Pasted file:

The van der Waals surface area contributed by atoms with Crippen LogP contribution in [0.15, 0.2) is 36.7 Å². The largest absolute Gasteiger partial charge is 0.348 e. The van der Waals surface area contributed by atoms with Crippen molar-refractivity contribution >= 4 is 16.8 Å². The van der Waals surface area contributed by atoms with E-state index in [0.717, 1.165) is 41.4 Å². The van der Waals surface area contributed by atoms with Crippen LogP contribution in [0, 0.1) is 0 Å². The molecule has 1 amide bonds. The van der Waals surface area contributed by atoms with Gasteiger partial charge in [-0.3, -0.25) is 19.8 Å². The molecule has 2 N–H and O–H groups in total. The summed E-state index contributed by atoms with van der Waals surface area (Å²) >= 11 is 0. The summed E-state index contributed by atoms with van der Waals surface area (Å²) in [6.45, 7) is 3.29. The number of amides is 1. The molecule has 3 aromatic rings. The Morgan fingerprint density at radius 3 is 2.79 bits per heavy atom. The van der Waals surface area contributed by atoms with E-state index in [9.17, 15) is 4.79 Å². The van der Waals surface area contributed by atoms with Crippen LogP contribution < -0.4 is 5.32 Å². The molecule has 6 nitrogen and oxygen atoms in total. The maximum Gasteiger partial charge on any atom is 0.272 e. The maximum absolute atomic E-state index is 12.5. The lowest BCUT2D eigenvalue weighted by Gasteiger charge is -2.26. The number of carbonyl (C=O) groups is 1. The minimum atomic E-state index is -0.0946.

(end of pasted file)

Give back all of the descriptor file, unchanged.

The van der Waals surface area contributed by atoms with Crippen LogP contribution in [0.15, 0.2) is 36.7 Å². The largest absolute Gasteiger partial charge is 0.348 e. The van der Waals surface area contributed by atoms with Crippen molar-refractivity contribution >= 4 is 16.8 Å². The van der Waals surface area contributed by atoms with E-state index in [0.717, 1.165) is 41.4 Å². The van der Waals surface area contributed by atoms with Crippen LogP contribution in [0, 0.1) is 0 Å². The molecule has 1 amide bonds. The van der Waals surface area contributed by atoms with Gasteiger partial charge in [-0.3, -0.25) is 19.8 Å². The molecule has 2 N–H and O–H groups in total. The summed E-state index contributed by atoms with van der Waals surface area (Å²) >= 11 is 0. The summed E-state index contributed by atoms with van der Waals surface area (Å²) in [6.45, 7) is 3.29. The number of amides is 1. The molecule has 3 aromatic rings. The Morgan fingerprint density at radius 3 is 2.79 bits per heavy atom. The van der Waals surface area contributed by atoms with E-state index in [9.17, 15) is 4.79 Å². The van der Waals surface area contributed by atoms with Crippen LogP contribution < -0.4 is 5.32 Å². The molecule has 6 nitrogen and oxygen atoms in total. The maximum Gasteiger partial charge on any atom is 0.272 e. The maximum absolute atomic E-state index is 12.5. The lowest BCUT2D eigenvalue weighted by Gasteiger charge is -2.26. The number of carbonyl (C=O) groups is 1. The minimum atomic E-state index is -0.0946.